Good architecture has always been the result of strong personal convictions drawn from philosophy, history and a deep understanding of the nature of society. As such, architecture can be rightly called a true mirror of its time.
An exploration of this nature of architecture brought us to a discussion on expressionism and its significance in architecture.
From Gustave Eiffel to Eero Saarinen to Frank O’ Gehry, a quick glance on the time line shows buildings that stand apart with respect to their massing, or use of novel materials and technology to invoke a strong emotion in observers.
Our discussion began with Eero Saarinen’s Yale Hockey Rink. As he describes it himself.
““…the concept of the building was arrived at as a completely logical consequence of the problem. There was the site, an open location…it seemed a place where one could express the special nature of this absolutely independent building and could express its structure freely.”
The roof form of the building is dramatic and evokes in the user a sense of fluidity and freedom in the viewer while it stands proudly in conversation in nature.
Expressionism finds a different form in Frank’O’genhry’s Weisman Art museum in Minnesota. The building which can only be described as a collection of abstract and seemingly arbitrary cuboid and curvaceous forms has a sculptural quality. While it blows away a casual visitor with its enigmatic grandeur, an architect walks away wondering about the thought process that went into creating the sculpture clad in brushed steel.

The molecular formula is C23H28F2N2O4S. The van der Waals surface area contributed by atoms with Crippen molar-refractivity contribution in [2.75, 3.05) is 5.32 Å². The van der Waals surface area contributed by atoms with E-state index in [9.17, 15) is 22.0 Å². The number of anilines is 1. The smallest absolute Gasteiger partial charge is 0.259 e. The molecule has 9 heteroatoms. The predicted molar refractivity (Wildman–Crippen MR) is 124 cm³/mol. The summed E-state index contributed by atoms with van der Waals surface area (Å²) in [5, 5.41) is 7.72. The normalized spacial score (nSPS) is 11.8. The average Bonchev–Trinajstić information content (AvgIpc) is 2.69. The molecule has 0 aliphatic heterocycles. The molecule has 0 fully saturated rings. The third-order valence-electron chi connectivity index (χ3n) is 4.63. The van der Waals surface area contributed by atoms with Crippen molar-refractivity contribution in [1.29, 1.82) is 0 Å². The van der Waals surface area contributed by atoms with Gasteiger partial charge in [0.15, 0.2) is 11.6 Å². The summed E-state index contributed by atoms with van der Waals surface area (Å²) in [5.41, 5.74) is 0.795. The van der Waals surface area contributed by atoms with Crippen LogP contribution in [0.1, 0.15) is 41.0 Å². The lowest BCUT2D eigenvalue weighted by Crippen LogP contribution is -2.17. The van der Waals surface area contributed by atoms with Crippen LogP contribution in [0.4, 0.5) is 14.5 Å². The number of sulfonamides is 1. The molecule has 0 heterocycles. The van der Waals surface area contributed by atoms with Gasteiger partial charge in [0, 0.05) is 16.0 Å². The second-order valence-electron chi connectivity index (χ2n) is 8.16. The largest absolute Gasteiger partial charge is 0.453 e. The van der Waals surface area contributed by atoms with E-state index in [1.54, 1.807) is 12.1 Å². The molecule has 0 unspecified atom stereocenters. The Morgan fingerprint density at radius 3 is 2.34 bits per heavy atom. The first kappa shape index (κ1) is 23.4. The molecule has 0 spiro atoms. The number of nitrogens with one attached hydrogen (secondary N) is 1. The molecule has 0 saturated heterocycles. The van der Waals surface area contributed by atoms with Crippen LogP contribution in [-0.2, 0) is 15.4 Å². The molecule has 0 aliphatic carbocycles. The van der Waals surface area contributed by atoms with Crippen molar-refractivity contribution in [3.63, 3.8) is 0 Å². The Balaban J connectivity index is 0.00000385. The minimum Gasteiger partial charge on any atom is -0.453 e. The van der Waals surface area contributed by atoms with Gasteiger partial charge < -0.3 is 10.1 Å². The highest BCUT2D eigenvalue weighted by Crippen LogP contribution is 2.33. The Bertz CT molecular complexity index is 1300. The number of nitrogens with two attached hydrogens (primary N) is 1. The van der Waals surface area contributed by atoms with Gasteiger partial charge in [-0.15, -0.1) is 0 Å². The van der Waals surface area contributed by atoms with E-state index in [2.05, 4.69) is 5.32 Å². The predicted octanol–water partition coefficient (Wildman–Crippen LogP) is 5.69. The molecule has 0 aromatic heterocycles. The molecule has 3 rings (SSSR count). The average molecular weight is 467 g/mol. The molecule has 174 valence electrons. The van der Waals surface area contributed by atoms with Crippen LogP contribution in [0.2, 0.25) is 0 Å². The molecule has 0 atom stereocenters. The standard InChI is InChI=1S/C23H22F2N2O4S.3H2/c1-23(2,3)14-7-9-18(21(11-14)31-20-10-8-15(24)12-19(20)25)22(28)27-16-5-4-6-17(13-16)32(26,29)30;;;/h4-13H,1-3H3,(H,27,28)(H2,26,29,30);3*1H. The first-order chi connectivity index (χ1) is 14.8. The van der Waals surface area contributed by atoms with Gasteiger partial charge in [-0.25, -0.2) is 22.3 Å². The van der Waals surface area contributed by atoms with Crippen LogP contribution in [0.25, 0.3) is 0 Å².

Yet another master of Expressionalism was Antonio Gaudi with his Casa Batilo in Barcelona serving as a good example. The master architect found inspiration in the wonderful diversity of sealife and has created a spectacular rendition which , like all good art , has lent itself to a million interpretations. The absolute lack of straight lines , the very organic – feel of every feature of the building makes it stand apart and lends it an expression that changes with every eye that falls on it.
Unlike these examples, expressionism can be symbolic as in the case of Airforce Academy Chapel by Walter Netsch. The chapel , Massed like a phalanx of fighter jets shooting up into the sky , provides a feeling of loftiness that one often associates with religion while emphasizing the location and context of the building.
One finds the spark of the divine in the quiet spirituality of the expressionism in Corbusier’s Ronchamp Chapel or feel the tinkling of the river when one looks at the FL Wright’s famous Falling Waters.
Expressionism, it is obvious, is a quality that permeates all the styles of architecture, rather than a style in itself. All work of art and architecture is primarily a carrier of the expression of its creator’s concepts…and all works of beauty are those that evokes in the observer, even an inkling of the thoughts that motivated its creator.
Expressionism , after all , is what brings the world alive.